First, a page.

When evaluating an advertising opportunity, nothing is more crucial than hard data. Whether deciding to buy broadband video campaign, run a mobile campaign, or estimate how many viewers will fast-forward past ads on DVRs, executives first need to know how widespread the key platforms are. So here's a look at some of the key numbers driving our industry today.
It's widely believed that broadband is fast becoming as commonplace as the VCR - now in around 80 percent of U.S. homes. In fact, while broadband's not there yet, it's well on its way. Last year, 50.6 percent of U.S. homes connected to the Web via high-speed lines, up 14 percent from 2005. By the end of this year, it's forecast to reach 56.3 percent. Dial-up, by contrast, was in just 25.6 percent of U.S. homes as of last year - a figure that's expected to dwindle to 21.9 percent by this year.
Globally, the United States ranks No. 1 for total Internet users (211 million), followed by China, (137 million), Japan (86.3 million), Germany (50.6 million) and India (40 million). But, when you look at the standings based on Internet penetration as a percent of the population overall, Australia ranks first with almost 71 percent, followed by the United States (70 percent), Japan and South Korea (67 percent each), and the Netherlands round out the top five with 66 percent.
The takeaway: If you're looking to build global interactive campaigns, not just u.s.-centric ones, you need to think about access to broadband from a proportional perspective, not just an aggregate number.
Another important consideration when assessing alternative programming, advertising or marketing on platforms other than measurable media is the penetration or adoption of certain technological platforms in the home. The VCR and DVD players have reached maturation levels, with about 80 percent of U.S. homes having the devices. But what about other media platforms? Forrester Research estimates that 80 percent of U.S. households have a personal computer, 79 percent have a mobile phone, 40 percent have a camera phone and 38 percent own a video game console. Home networks penetration has reached 25 percent, while 22 percent have HDTV and 20 percent own a DVR.
Overall, technology usage will be the key to how successful a marketing or advertising effort is. But don't be fooled by high percentages; stop and think about how that technology is being used - the time of day, the individual, the context.
A recent Bear Stearns report pegs the total estimated u.s. advertising spend for 2006 as follows: Internet 3 percent, magazines 5 percent, Yellow Pages 5 percent, network TV 6 percent, cable TV 7 percent, radio 7 percent, spot TV 11 percent, newspapers 17 percent, other 19 percent, and direct mail 21 percent.
Internet advertising, a topic near and dear to me, is experiencing explosive growth. Coupled with the recent buying sprees for advertising technology companies, the next five years will likely solidify the Internet's position as a measurable medium on a par with television.
We've come a long way since the early days of banner ads. Now is the time to think about what needs to be done to continue this aggressive growth and interest. Standards, metrics and measurability all still need to be addressed, especially in online video advertising.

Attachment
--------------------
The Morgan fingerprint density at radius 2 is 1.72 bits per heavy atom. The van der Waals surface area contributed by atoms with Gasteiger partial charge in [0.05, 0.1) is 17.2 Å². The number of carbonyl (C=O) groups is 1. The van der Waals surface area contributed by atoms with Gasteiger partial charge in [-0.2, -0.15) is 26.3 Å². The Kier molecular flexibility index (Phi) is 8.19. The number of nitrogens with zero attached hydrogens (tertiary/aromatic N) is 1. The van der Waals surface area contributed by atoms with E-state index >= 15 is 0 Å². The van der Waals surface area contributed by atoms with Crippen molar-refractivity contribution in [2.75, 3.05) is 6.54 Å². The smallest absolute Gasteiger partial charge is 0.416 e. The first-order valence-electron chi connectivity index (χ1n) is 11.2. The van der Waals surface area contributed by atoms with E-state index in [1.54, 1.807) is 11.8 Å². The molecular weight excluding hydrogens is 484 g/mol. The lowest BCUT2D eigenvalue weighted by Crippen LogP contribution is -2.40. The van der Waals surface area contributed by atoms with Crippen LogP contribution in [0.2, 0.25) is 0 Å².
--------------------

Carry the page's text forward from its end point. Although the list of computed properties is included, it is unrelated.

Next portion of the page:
As we look toward the future, what's on the horizon? There are many new opportunities, new formats and new destinations. If we look at the probabilities (versus the possibilities) we might have a better chance of planning for the future.
One area ripe for development is original online programming. Gone will be the days of rehashed, repurposed, regurgitated network or cable programming. There is not only quantity but quality content out there that can draw and sustain audiences. Look at companies like Atom Films, Heavy.com, Break.com and others that are making the leap and servicing their fans. Moreover, original programming brings with it opportunities for brand integration and sponsorship - two very well developed and understood media tactics. But a word of caution: This isn't just rehashed branded entertainment. The audience is savvier, smarter and less tolerant of blatant or egregious uses of brands in programming. Remember: less is more.
Another promising avenue is advergaming. While the term gaming conjures up images of geeks and consoles, that is far from reality. Online games reached over 105 million players in 2005; the majority of online parlor gamers are women, according to JupiterResearch. It has been noted in recent brand-impact studies that integration of a brand into the game is shown to lift key brand metrics, including brand awareness, message association and purchase intent. Consumers are more likely to remember not just the brand or product itself, but to associate specific brand attributes with it after playing the advergame. And, more importantly, the advergame industry is expected to generate $312.2 million by 2009, up from $83.6 million in 2004, according to The Yankee Group.
All in all, the future looks bright. And while everything online is all the rage, once again, let's not forget about the lessons we learned a mere seven years ago when the world seemed rosy and ripe with opportunity. So tread lightly, my friends. We still have a long way to go, but it ought to be one heck of a ride.